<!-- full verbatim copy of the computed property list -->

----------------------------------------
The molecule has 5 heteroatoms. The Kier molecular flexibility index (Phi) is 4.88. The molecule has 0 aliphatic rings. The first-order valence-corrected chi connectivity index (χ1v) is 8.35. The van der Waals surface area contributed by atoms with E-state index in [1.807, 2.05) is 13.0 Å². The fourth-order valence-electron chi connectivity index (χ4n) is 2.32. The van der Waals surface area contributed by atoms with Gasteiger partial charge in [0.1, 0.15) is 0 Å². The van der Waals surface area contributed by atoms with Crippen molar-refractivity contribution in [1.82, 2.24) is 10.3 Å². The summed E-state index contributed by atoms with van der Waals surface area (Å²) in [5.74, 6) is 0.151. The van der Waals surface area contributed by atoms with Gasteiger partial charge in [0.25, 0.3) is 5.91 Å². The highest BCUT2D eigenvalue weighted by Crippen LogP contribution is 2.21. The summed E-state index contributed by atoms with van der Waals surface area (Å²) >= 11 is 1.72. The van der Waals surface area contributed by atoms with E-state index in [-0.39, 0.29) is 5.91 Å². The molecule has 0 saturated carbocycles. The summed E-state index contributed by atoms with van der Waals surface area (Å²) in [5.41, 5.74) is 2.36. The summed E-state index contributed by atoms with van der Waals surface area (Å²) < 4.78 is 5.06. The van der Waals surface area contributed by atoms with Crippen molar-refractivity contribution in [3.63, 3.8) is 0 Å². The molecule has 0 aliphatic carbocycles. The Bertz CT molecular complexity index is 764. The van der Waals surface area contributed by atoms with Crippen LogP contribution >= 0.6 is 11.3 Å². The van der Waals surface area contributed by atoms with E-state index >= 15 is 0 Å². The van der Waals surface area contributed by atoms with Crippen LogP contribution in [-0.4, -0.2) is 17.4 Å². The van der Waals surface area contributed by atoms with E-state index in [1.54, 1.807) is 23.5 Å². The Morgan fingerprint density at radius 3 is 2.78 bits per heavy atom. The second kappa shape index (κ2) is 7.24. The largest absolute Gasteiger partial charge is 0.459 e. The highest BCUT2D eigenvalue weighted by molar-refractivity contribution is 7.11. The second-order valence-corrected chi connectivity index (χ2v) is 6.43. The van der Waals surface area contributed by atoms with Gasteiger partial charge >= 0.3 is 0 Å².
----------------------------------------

The molecule has 5 heteroatoms. The Kier molecular flexibility index (Phi) is 4.88. The molecule has 0 aliphatic rings. The first-order valence-corrected chi connectivity index (χ1v) is 8.35. The van der Waals surface area contributed by atoms with E-state index in [1.807, 2.05) is 13.0 Å². The fourth-order valence-electron chi connectivity index (χ4n) is 2.32. The van der Waals surface area contributed by atoms with Gasteiger partial charge in [0.1, 0.15) is 0 Å². The van der Waals surface area contributed by atoms with Crippen molar-refractivity contribution in [1.82, 2.24) is 10.3 Å². The summed E-state index contributed by atoms with van der Waals surface area (Å²) in [5.74, 6) is 0.151. The van der Waals surface area contributed by atoms with Gasteiger partial charge in [0.25, 0.3) is 5.91 Å². The highest BCUT2D eigenvalue weighted by Crippen LogP contribution is 2.21. The summed E-state index contributed by atoms with van der Waals surface area (Å²) >= 11 is 1.72. The van der Waals surface area contributed by atoms with E-state index in [-0.39, 0.29) is 5.91 Å². The molecule has 0 saturated carbocycles. The summed E-state index contributed by atoms with van der Waals surface area (Å²) in [5.41, 5.74) is 2.36. The summed E-state index contributed by atoms with van der Waals surface area (Å²) < 4.78 is 5.06. The van der Waals surface area contributed by atoms with Crippen molar-refractivity contribution in [3.63, 3.8) is 0 Å². The molecule has 0 aliphatic carbocycles. The Bertz CT molecular complexity index is 764. The van der Waals surface area contributed by atoms with Crippen LogP contribution >= 0.6 is 11.3 Å². The van der Waals surface area contributed by atoms with E-state index >= 15 is 0 Å². The van der Waals surface area contributed by atoms with Crippen LogP contribution in [-0.4, -0.2) is 17.4 Å². The van der Waals surface area contributed by atoms with E-state index in [1.54, 1.807) is 23.5 Å². The Morgan fingerprint density at radius 3 is 2.78 bits per heavy atom. The second kappa shape index (κ2) is 7.24. The largest absolute Gasteiger partial charge is 0.459 e. The highest BCUT2D eigenvalue weighted by molar-refractivity contribution is 7.11. The second-order valence-corrected chi connectivity index (χ2v) is 6.43. The van der Waals surface area contributed by atoms with Gasteiger partial charge >= 0.3 is 0 Å².